There’s a story going around today about how Twitter enabled Newark mayor extraordinaire Cory Booker to rescue a shivering dog from certain wintery death.
Here’s the Atlantic’s take, entitled “How Twitter Helped Cory Booker Save a Freezing Dog”:
Cory Booker has a solid track record of intervening in crisis situations, but he proved last night that, with a little help from social media, he's not above looking out for the little non-people either. Booker came to the rescue of a dog that was left outside in the cold Thursday night, personally loading the freezing animal into a police car and then scolding the owners on the local news.
The implications of this very heartwarming story goes something like this: Social media, in all its progressivity, enables public officials access to more and better information than ever before, so much so that it brings to their attention even previously marginalized concerns like a frostbitten canine. But that’s not the real story here.
Now, you may have heard of Cory Booker before, even if you live nowhere near New Jersey, and especially if you follow politics. See, Cory Booker has literally pulled one of his constituents from a burning building before. He actually saves lives. He once personally grabbed a shovel and helped save trapped, snowed-in Newark denizens with his own two hands. He is, as the press loves to say, a “superhero” mayor with an outsized public image.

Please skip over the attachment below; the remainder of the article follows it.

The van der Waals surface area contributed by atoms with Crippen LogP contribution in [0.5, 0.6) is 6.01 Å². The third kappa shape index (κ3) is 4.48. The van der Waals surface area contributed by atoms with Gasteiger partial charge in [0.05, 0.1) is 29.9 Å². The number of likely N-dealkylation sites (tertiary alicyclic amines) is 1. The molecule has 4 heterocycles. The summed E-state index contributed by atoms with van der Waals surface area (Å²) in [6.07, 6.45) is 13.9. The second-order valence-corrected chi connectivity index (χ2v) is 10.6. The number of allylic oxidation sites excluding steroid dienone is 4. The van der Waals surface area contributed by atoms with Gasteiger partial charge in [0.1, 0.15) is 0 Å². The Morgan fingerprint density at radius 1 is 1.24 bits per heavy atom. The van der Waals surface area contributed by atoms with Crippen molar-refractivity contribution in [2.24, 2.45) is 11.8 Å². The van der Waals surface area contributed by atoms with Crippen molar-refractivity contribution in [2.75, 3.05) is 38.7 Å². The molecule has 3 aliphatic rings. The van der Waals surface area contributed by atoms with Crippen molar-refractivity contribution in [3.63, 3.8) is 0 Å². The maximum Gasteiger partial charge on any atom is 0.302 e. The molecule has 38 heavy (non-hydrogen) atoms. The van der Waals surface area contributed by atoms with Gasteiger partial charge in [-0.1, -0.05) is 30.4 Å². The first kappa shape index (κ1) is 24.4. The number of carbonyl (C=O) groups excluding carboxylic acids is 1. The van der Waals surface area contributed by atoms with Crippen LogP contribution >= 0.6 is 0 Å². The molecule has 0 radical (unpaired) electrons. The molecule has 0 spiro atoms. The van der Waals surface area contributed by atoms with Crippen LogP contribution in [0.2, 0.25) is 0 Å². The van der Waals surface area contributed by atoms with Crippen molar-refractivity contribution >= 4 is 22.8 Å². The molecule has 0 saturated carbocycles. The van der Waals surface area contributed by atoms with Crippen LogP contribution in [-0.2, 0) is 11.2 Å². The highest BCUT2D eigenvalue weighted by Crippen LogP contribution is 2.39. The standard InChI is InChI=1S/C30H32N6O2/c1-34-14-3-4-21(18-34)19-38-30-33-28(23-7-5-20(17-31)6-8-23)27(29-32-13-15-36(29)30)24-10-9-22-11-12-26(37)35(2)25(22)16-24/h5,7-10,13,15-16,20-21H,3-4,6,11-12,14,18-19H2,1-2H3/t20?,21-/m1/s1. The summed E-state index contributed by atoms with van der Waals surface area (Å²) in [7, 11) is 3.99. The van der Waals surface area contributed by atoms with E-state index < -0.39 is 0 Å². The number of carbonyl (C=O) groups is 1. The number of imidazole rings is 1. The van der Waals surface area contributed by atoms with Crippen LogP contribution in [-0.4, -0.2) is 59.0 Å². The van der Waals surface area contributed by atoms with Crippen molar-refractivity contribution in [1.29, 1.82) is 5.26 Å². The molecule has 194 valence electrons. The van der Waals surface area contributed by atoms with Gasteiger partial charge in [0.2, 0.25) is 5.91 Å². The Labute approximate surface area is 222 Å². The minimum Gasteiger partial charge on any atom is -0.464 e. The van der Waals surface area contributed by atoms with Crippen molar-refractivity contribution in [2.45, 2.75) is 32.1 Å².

So keep that in mind as the next piece of the story unfolds: “It was actually the local ABC station that alerted Booker to the pooch, when reporter Toni Yates tweeted at Booker that she saw the dog shivering on the front porch of its house … He immediately rolled down to the scene, bringing a few cop cars in tow.”
So that’s what Twitter did here—it more efficiently streamlined the process by which a TV station could arrange a rousing photo op with the mayor. After all, there are literally dozens, if not hundreds, of more efficient ways to rescue a freezing dog. ABC’s news team, for instance, might have made the bold move of bringing the dog into its van themselves and calling the owners from there. But that wouldn’t nab them a primo heartwarming segment for the evening news with a man-of-the-people mayor.
No, thanks to Twitter, ABC was able to reach out to the mayor in a way that seemed casual and less ethically dubious—no reporter at any point actually had to pick up the phone and go, ‘Hey, Cory, I’ve got this idea that might make us both look real good here …’ This way, all she had to do was tweet, wait for an RT, and show up on location with the cameras ready to roll and just conveniently capture whatever inspirational moment might happen to unfold thereafter.
Look, New York Times hit piece or no, Cory Booker is a good mayor—he’s brought crime rates down and raised an impressive amount of funding for city programs. But isn’t this bit of melodrama a little transparent?
Twitter has helped people communicate in new and exciting ways. So it’s easy for the media to routinely cover the platform as a good/neat phenomenon enabler. But it’s quite capable of muddying the waters too--it also allows news outlets to stage publicity stunts with politicians on the fly.